N-word

Is the N-Word Offensive?

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A couple of weeks ago I wrote a post about Joe Rogan’s controversial use of “the N-word” throughout his many years in the public eye. I feel like there were a lot of questions left unexplored, so I wanted to hop a little deeper into the subject.

N-Word vs. Kike

N-Word

First off, someone asked me a question, one that I had thought about a great deal before he asked me, which is: Would I feel the same way if it were the word “kike” (a really nasty derogatory term for a Jew) being tossed around by Rogan. And my answer is: Yes, without a shadow of a doubt, my response would be the same.

I said it before and I’ll say it again: Context matters.

If some angry white supremacist looks at a group of black kids and starts harassing them and calling them the N-word, I think we can all agree that this is not a good thing. His behavior is immoral and gross, and we should all stand together to condemn such actions. However, if a white professor is teaching a class and discusses the origin of the N-word, and uses the word repeatedly because it makes it easier to teach, this is qualitatively different. You may not like it. You may think he shouldn’t teach that way. But you have to acknowledge that there is a vast chasm between the two scenarios.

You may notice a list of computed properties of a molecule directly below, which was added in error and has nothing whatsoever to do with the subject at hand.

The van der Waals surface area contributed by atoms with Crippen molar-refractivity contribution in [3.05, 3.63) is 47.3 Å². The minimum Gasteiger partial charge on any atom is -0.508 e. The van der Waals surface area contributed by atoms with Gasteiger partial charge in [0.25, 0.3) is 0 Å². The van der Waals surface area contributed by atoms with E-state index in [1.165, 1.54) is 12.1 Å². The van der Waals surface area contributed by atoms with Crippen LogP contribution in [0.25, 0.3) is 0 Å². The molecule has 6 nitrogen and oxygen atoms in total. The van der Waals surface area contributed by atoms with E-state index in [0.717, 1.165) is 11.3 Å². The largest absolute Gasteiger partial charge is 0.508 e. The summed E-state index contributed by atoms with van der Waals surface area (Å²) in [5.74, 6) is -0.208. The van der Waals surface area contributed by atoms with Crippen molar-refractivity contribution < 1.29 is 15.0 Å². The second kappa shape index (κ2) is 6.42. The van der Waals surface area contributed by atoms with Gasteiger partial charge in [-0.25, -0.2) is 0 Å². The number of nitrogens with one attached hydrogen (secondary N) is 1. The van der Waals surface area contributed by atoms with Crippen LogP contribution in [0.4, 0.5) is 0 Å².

Words aren’t inherently racist. People need to insert meaning into those words. Should a dictionary write the N-word instead of writing the word out properly? And if it did write the word out, would we consider it a work of racism?

So again, if someone calls me a “kike” to my face, and threatens me and those I love, I will be angry. And justifiably so. Outside of racial angst and hatred, there is room to use the word without it offending my sensibilities.

The Culture of Words

N-Word

Furthermore, there is a vast culture that surrounds the N-word. You can hear the word on the streets day after day. It fills music lyrics. When Chris Rock wrote his famous routine about the black people he likes and the ones he hates, did he intend it to only be enjoyed by black people? Or does he want people to awkwardly quote his routine skirting around the words he used? If so, it’s quite an irresponsible use of the word then, isn’t it? We parents know if we want our children to not say certain things, the last thing in the world we should be doing is saying them ourselves.

To date, I have never heard a Jew call another Jew a “kike”. And I have not heard it used in any Jewish music I’ve ever listened to. There’s a certain level of responsibility when it comes to words, and if you want a word to be deemed “offensive” or off limits under any circumstances, it’s probably not the best idea to fill your culture to the brim with wanton public use of the word.

Whose Desicion Is It?

N-Word

Now, you may say this last point is irrelevant, because it’s their word to use. And I get that. I hear the point loud and clear. And, in fact, I agree. It’s not up to me to decide whether or not something is an offensive use or misuse of a slur that is not aimed at me or my people.

However, a question bothers me all the time: Is it not equally offensive, or dare I say racist, to insist someone of another race, religion, or culture must be offended by something because you told them they need to be offended?